The Trinity Charter Society
Last night, two dozen people had dinner in Trinity Church. This was the first time such an event had been held inside the church since 1996, as part of Trinity’s tercentennial celebration.
The reason for bringing tables and chairs and delicious food inside Trinity this time was The Trinity Charter Society. We were celebrating the current members and welcoming new members as well.
Trinity Wall Street formed The Trinity Charter Society in 2010. The Society is open to all. Its members declare their support of Trinity’s future ministry and mission by remembering Trinity Wall Street in their estate plans.
The Trinity Choir sang some glorious musical selections and the co-chair of the Society, Chuck Royce, remarked eloquently about the importance of planned giving to Trinity. The guests truly reflected the diverse character of Trinity today.
Everything you see and hear around you at Trinity Wall Street is the result of a gift, or bequest. Those gifts began with the grant from Queen Anne in 1705, and through the faithful stewardship of succeeding generations, we are blessed to carry these gifts forward. Generosity is at the core of who we are.
Gifts continue in our time: the bequest of Charlotte Scott, for instance. Ms. Scott’s gift made a new neighborhood center possible – Charlotte’s Place – which has already had a huge and growing impact on Lower Manhattan. Without Charlotte’s Place, the parish would not have been touched by the Hour Children music camp, community arts projects, Family Movie Nights, Shakespeare, and math tutoring for local children. We would not have had Charlotte’s Place without her bequest.
Gifts given to institutions that move in the rhythm of the holy spirit grow in ways that are often beyond our imagination.
Those interested in learning more should contact Willem Brans, Trinity's Fund Development Counsel.
Ascension Day at Trinity is a wonderful occasion. Not only do we celebrate the consecration of our iconic church building in 1846, we continue the tradition of rewarding and honoring Trinity Transformational Fellows
The Trinity Fellows – who now number more than two dozen – are nominated by their peers for their transformational work at the community or grassroots level. Fellows, be they from Manhattan or Madagascar, share a number of characteristics: they engage in difficult work, they are focused on deep and lasting change, and their efforts are often unrecognized. Through Trinity’s financial support, and the collegial support of other fellows, the Trinity community is glad to play a role rewarding and recognizing the efforts of such people in New York and across the world.
This year’s fellows are from Zimbabwe: Margaret Chidzonga of the Diocese of Harare; Freddy Creven Matonisa of the Diocese of Matabeleland; Martin Nyaundi of the Diocese of Manicaland. We look forward to meeting them on Ascension Day 2014, as we have enjoyed and grown from our time with the 2012 fellows from Madagascar, who visited New York City this week.
The suggestion to bring the Fellows program to the international level was made by parishioners. I can’t tell you how important it is that we hear the voices of parishioners, staff, and other members of the Trinity community in relation to the Vision and Planning report found here
. The deadline for feedback has been extended to May 15. Your input is truly hoped for and valued.
The Steadfast Ring of Hope
This week, I rang the Bell of Hope on behalf of the Trinity community for all those affected by the Boston Marathon bombing. It was a rainy Monday, and many gathered after this week’s Bach at One service to participate and offer their prayers. Before the ringing, I had spoken with Sam Lloyd, the Rector of Trinity Church Copley Square, in Boston. Sam was grateful for our thoughts and prayers. He had some folks in prayer in the church as we were gathered at St. Paul’s, and they were aware of our observance here.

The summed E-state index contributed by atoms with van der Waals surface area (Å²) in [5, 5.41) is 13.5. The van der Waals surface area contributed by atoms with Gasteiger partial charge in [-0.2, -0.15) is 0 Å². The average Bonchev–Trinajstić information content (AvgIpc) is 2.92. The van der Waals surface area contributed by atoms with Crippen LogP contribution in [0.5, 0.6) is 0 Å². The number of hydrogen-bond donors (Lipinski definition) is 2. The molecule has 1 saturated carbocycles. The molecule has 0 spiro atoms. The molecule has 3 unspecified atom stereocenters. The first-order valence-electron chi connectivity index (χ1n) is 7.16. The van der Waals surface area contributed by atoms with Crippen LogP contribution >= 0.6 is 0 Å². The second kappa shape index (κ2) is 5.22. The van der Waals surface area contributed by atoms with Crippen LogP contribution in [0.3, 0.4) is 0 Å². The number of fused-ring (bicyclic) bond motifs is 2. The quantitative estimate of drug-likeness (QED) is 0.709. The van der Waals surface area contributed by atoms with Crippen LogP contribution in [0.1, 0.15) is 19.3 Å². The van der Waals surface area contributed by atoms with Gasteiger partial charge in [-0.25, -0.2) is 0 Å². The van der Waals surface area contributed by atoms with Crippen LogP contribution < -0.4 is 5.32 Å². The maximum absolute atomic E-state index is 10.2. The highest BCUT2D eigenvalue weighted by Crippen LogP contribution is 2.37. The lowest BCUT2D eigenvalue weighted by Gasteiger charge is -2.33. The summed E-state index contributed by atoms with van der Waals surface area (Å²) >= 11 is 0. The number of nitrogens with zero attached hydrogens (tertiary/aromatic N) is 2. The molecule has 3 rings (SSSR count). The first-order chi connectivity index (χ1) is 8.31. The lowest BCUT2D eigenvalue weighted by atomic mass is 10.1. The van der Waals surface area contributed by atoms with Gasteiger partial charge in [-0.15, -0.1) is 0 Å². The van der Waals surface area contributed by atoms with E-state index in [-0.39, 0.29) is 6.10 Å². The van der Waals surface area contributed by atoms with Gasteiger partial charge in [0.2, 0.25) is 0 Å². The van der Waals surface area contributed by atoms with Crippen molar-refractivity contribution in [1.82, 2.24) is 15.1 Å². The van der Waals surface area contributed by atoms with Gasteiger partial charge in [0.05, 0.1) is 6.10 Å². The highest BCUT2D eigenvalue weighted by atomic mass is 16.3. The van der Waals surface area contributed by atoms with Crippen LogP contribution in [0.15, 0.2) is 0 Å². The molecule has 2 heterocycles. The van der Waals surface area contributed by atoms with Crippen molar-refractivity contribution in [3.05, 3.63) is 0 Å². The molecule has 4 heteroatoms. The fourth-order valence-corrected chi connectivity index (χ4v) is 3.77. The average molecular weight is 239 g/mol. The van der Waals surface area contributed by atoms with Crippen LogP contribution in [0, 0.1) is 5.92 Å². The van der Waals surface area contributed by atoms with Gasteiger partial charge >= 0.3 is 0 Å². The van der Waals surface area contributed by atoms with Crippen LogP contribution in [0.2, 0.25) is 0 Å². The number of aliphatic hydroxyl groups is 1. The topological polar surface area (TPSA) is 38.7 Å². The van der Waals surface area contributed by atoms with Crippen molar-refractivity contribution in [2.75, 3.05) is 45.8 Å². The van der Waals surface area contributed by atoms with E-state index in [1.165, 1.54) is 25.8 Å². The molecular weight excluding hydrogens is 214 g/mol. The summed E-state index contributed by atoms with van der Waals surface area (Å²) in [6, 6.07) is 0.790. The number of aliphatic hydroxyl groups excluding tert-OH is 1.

The Bell of Hope is a gift from the City of London to the City of New York – given in solidarity after 9/11. We ring it in prayerful support of victims of terrorism the world over. Moscow, Mumbai, London…and now Boston. Sam told me that Trinity Boston was in the lock-down area, so last Sunday they worshiped outside and in a Synagogue.
Our lives hold joyful moments and moments of pain. Our lives hold times of ease and times of challenge. God is with us through all, in steadfast and everlasting companionship.
As a tentative spring becomes more bold, the Trinity churchyard is blossoming and blooming, inviting one and all to come forward into its embrace of dogwoods, cherry trees, and tulips, and green grass. Come, the churchyard somehow says. Come here and be still. Know creation is full of many and wondrous works.
Episcopal Service Corps, Theological Education, Stravinsky
Last night, Trinity was honored in Chicago by the Episcopal Service Corps
(ESC), a nationwide group that gives young adults the life-changing opportunity
to engage in communities serving others for one year
. It’s an amazing, and successful, young program. The group received nearly $1.2 million in Trinity grants, and the attentive guidance of staff member Erin Weber-Johnson, over the past four years. ESC leaders said that Trinity’s participation was crucial to their growth. They are on the verge of great things
, and we are grateful to have helped.
Today, on Trinity’s theological education front, Trinity Institute announced to its national and international partners details on its 43rd Annual Conference. Institute director Bob Scott described the conference this way:
The theme for the 43rd Annual Trinity Institute National Conference grows directly out of last year’s conference, where Joan Chittister posed the challenge and the opportunity: “In a world shaped by evolution, the God of creation becomes the God of ongoing creation, of life intent on its own development, and of life involved in contributing to its own emerging form.”
As with last year, the conference will be held over a weekend to encourage wider participation. Learn more here
. Registration opens soon.
I am also looking forward to this weekend’s Stravinsky Festival at Trinity Church
. Julian Wachner will conduct the Choir of Trinity Wall Street, NOVUS NY, and other musical guests in Igor Stravinsky’s sacred works. Much of the material is rarely performed – in part due, I am told, to the complexity of the material. Festival proceeds will benefit Trinity’s work in music education in local public schools
A Prayer Following a Terrorist Attack
As a community near the site of the World Trade Center that prays for peace every day, we offer the following prayer.
Lord our God, in whom and by whom this world was made in its goodness, we pray for all those affected by terrorism. We pray particularly today for those in Boston, where your people were killed, maimed, and scarred on April 15, 2013, in an attack we will forever fall short of understanding;
We pray for the families of those who died, that they may feel your unceasing love;
We pray for the first responders: civilians, emergency medical personnel, policemen, and firefighters, who rushed to help, bravely facing what they had never faced before;
We pray for doctors, nurses, surgeons, administrators, and all those who make hospitals function in saving lives;